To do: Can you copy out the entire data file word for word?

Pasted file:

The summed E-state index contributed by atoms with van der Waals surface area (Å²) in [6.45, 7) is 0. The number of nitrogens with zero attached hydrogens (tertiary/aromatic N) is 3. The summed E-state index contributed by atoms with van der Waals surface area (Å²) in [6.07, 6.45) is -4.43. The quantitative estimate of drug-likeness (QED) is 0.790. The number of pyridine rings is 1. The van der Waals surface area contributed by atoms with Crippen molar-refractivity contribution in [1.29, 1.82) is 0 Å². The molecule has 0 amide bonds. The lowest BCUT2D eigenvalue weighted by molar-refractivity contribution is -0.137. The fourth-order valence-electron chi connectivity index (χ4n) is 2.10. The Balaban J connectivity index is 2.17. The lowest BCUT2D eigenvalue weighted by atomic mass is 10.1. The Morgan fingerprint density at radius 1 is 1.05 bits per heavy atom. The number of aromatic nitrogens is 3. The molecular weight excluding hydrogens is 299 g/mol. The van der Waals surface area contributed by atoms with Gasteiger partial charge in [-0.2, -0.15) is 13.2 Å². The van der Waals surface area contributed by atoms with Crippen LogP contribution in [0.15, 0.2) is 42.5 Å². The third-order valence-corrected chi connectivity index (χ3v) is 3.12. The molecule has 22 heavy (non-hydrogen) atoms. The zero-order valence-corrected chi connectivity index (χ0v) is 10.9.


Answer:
The summed E-state index contributed by atoms with van der Waals surface area (Å²) in [6.45, 7) is 0. The number of nitrogens with zero attached hydrogens (tertiary/aromatic N) is 3. The summed E-state index contributed by atoms with van der Waals surface area (Å²) in [6.07, 6.45) is -4.43. The quantitative estimate of drug-likeness (QED) is 0.790. The number of pyridine rings is 1. The van der Waals surface area contributed by atoms with Crippen molar-refractivity contribution in [1.29, 1.82) is 0 Å². The molecule has 0 amide bonds. The lowest BCUT2D eigenvalue weighted by molar-refractivity contribution is -0.137. The fourth-order valence-electron chi connectivity index (χ4n) is 2.10. The Balaban J connectivity index is 2.17. The lowest BCUT2D eigenvalue weighted by atomic mass is 10.1. The Morgan fingerprint density at radius 1 is 1.05 bits per heavy atom. The number of aromatic nitrogens is 3. The molecular weight excluding hydrogens is 299 g/mol. The van der Waals surface area contributed by atoms with Gasteiger partial charge in [-0.2, -0.15) is 13.2 Å². The van der Waals surface area contributed by atoms with Crippen LogP contribution in [0.15, 0.2) is 42.5 Å². The third-order valence-corrected chi connectivity index (χ3v) is 3.12. The molecule has 22 heavy (non-hydrogen) atoms. The zero-order valence-corrected chi connectivity index (χ0v) is 10.9.